federal constitutional issue and an unsettled issue of state law
whose resolution might narrow or eliminate the federal
constitutional question, thus avoiding needless friction with
state policies. Presbytery of New Jersey of the Orthodox
Presbyterian Church v. Whitman, 99 F.3d 101, 106 (3rd Cir.
1996). In the absence of a showing that a definitive ruling in
the state courts cannot be pursued with full protection of the
constitutional claim, a district court should exercise its wise
discretion by staying its hands. Pullman, 312 U.S. at 501, 61
S.Ct. at 645-646.*fn2
Under federal jurisprudence, a district court must make three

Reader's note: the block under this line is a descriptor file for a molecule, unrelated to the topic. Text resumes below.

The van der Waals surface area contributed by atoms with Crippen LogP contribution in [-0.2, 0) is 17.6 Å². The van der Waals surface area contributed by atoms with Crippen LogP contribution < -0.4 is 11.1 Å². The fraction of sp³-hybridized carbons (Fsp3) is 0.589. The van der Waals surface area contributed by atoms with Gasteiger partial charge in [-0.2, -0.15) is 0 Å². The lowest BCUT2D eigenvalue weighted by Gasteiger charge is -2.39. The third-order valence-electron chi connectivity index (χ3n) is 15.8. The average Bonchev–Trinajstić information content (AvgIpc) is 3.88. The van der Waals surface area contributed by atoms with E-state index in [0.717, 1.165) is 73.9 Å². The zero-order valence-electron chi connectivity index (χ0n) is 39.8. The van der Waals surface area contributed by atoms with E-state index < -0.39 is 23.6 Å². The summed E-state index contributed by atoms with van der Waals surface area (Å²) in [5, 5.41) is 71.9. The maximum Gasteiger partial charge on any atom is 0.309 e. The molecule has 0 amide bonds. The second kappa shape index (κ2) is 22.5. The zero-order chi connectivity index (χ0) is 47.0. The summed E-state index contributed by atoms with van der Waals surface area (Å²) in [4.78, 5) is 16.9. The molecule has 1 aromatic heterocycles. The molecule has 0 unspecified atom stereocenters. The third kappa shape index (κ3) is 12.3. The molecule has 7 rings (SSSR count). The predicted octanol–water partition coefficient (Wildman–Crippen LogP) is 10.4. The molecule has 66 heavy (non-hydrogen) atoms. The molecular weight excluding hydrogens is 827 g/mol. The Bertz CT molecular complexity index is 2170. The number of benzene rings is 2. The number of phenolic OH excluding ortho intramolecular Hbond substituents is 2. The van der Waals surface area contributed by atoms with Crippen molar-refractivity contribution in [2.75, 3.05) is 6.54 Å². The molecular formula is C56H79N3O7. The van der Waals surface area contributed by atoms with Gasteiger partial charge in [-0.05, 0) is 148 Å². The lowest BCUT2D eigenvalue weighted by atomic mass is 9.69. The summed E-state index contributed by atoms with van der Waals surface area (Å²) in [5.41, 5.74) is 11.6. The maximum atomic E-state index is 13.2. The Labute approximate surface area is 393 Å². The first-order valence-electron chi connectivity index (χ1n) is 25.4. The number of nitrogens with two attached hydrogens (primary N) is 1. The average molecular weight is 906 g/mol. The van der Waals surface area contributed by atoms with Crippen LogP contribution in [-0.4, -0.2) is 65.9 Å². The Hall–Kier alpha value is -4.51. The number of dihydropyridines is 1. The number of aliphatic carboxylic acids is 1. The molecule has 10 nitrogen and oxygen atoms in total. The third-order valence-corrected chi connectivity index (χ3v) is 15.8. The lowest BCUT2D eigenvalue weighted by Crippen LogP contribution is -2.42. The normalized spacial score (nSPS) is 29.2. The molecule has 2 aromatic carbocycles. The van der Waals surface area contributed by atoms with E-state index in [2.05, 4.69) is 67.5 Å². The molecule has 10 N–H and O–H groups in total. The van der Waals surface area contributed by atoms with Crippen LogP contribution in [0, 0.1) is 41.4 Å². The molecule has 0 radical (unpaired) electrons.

findings in order to justify the Pullman exception to the
general rule that federal courts must hear cases properly brought
within their jurisdiction. Artway v. Attorney General of State
of New Jersey, 81 F.3d 1235, 1270 (3rd Cir. 1996). Specifically,
the Court must determine whether: (1) there are uncertain issues
of state law underlying the federal constitutional claims brought
in federal court; (2) there are state law issues amenable to a
state court interpretation that would obviate the need for, or
substantially narrow, the scope of adjudication of the
constitutional claims; (3) a federal court's erroneous
construction of state law would be disruptive of important state
policies. Chez Sez III Corp. v. Township of Union,
945 F.2d 628, 631 (3rd Cir. 1991). If all three factors are present, the
federal court must then consider whether ...